If you’re an Australian conservation ecologist, then you’d be wise to target the higher-end journals for publication over the next few years (it will affect your rank).

So, here goes:

Conservation Journals

Ecology Journals (in addition to those listed above; only A* and A)

  • A*: Annual Review of Ecology, Evolution and Systematics, Biological Reviews, Ecological Monographs, Ecology, Ecology Letters, Environment International, Fish and Fisheries, Global Ecology and Biogeography, Philosophical Transactions of the Royal Society of London: Biological Sciences, PLoS Biology, Proceedings of the Royal Society of London: Biological Sciences, The American Naturalist, The Quarterly Review of Biology
  • A: Agriculture, Ecosystems and Environment, Animal Behaviour, American Journal of Primatology, Auk, Behavioral Ecology, Behavioral Ecology and Sociobiology, BioEssays, Biology Letters, Bioscience, BMC Biology, Canadian Journal of Fisheries and Aquatic Sciences, Coral Reefs, Diversity and Distributions, Ecography, Ecological Applications, Fisheries, Freshwater Biology, Functional Ecology, International Journal of Primatology, Journal of Applied Ecology, Journal of Animal Ecology, Journal of Avian Biology, Journal of Biogeography, Journal of Ecology, Journal of Experimental Biology, Journal of Fish Biology, Journal of Mammalogy, Journal of the North American Benthological Society, Journal of Zoology, Molecular Ecology, Oecologia, Oikos, Physiological and Biochemical Zoology, Perspectives in Plant Ecology, Evolution and Systematics, Reviews in Fisheries Science, Wildlife Monographs, Zoological Journal of the Linnean Society

I’m sure I’ve missed a few, but that’ll cover most of the relevant journals. For the full, tortuous list of journals in Excel format, click here. Happy publishing!

CJA Bradshaw

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Every extra human means fewer animals

8 02 2010

© The Sun

As promised some time ago when I blogged about the imminent release of the book Conservation Biology for All (edited by Navjot Sodhi and Paul Ehrlich), I am now posting a few titbits from the book.

Today’s post is a blurb from Paul Ehrlich on the human population problem for conservation of biodiversity.

The size of the human population is approaching 7 billion people, and its most fundamental connection with conservation is simple: people compete with other animals., which unlike green plants cannot make their own food. At present Homo sapiens uses, coopts, or destroys close to half of all the food available to the rest of the animal kingdom. That means that, in essence, every human being added to the population means fewer individuals can be supported in the remaining fauna.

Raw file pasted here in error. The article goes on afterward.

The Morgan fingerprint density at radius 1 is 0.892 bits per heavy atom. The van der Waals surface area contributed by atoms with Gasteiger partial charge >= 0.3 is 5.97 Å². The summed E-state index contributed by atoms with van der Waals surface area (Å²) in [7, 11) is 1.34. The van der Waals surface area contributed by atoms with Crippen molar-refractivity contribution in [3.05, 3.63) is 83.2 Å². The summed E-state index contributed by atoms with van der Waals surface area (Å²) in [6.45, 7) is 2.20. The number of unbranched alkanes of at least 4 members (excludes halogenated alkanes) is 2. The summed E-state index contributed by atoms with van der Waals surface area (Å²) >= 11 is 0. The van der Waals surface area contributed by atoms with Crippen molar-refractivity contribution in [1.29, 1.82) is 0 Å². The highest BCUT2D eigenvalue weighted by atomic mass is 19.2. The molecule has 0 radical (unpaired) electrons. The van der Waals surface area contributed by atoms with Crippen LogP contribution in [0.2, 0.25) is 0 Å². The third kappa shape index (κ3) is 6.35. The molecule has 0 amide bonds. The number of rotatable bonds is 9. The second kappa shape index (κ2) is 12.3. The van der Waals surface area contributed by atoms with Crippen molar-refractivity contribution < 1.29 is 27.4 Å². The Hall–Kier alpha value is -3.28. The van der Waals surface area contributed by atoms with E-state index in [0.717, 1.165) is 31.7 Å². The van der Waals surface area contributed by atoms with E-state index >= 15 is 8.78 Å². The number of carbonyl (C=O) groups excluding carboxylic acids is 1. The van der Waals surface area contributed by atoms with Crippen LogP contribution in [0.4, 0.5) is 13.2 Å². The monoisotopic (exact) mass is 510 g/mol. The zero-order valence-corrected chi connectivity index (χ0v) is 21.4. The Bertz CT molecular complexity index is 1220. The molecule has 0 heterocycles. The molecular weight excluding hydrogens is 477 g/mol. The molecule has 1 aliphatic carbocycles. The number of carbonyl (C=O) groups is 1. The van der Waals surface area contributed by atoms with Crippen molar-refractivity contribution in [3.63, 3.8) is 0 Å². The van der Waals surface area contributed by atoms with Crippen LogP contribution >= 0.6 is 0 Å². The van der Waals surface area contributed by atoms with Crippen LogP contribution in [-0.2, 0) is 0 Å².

But human population growth does much more than simply cause a proportional decline in animal biodiversity – since as you know, we degrade nature in many ways besides competing with animals for food. Each additional person will have a disproportionate negative impact on biodiversity in general. The first farmers started farming the richest soils they could find and utilised the richest and most accessible resources first (Ehrlich & Ehrlich 2005). Now much of the soil that people first farmed has been eroded away or paved over, and agriculturalists increasingly are forced to turn to marginal land to grow more food.

Equally, deeper and poorer ore deposits must be mined and smelted today, water and petroleum must come from lower quality resources, deeper wells, or (for oil) from deep beneath the ocean and must be transported over longer distances, all at ever-greater environmental cost [my addition – this is exactly why we need to embrace the cheap, safe and carbon-free energy provided by nuclear energy].

The tasks of conservation biologists are made more difficult by human population growth, as is readily seen in the I=PAT equation (Holdren & Ehrlich 1974; Ehrlich & Ehrlich 1981). Impact (I) on biodiversity is not only a result of population size (P), but of that size multiplied by affluence (A) measured as per capita consumption, and that product multiplied by another factor (T), which summarises the technologies  and socio-political-economic arrangements to service that consumption. More people surrounding a rainforest reserve in a poor nation often means more individuals invading the reserve to gather firewood or bush meat. More poeple in a rich country may mean more off-road vehicles (ORVs) assulting the biota – especially if the ORV manufacturers are politically powerful and can succesfully fight bans on their use. As poor countries’ populations grow and segments of them become more affluent, demand rises for meat and automobiles, with domesticated animals competing with or devouring native biota, cars causing all sorts of assults on biodiversity, and both adding to climate disruption. Globally, as a growing population demands greater quantities of plastics, industrial chemicals, pesticides, fertilisers, cosmetics, and medicines, the toxification of the planet escalates, bringing frightening problems for organisms ranging from polar bears to frogs (to say nothing of people!).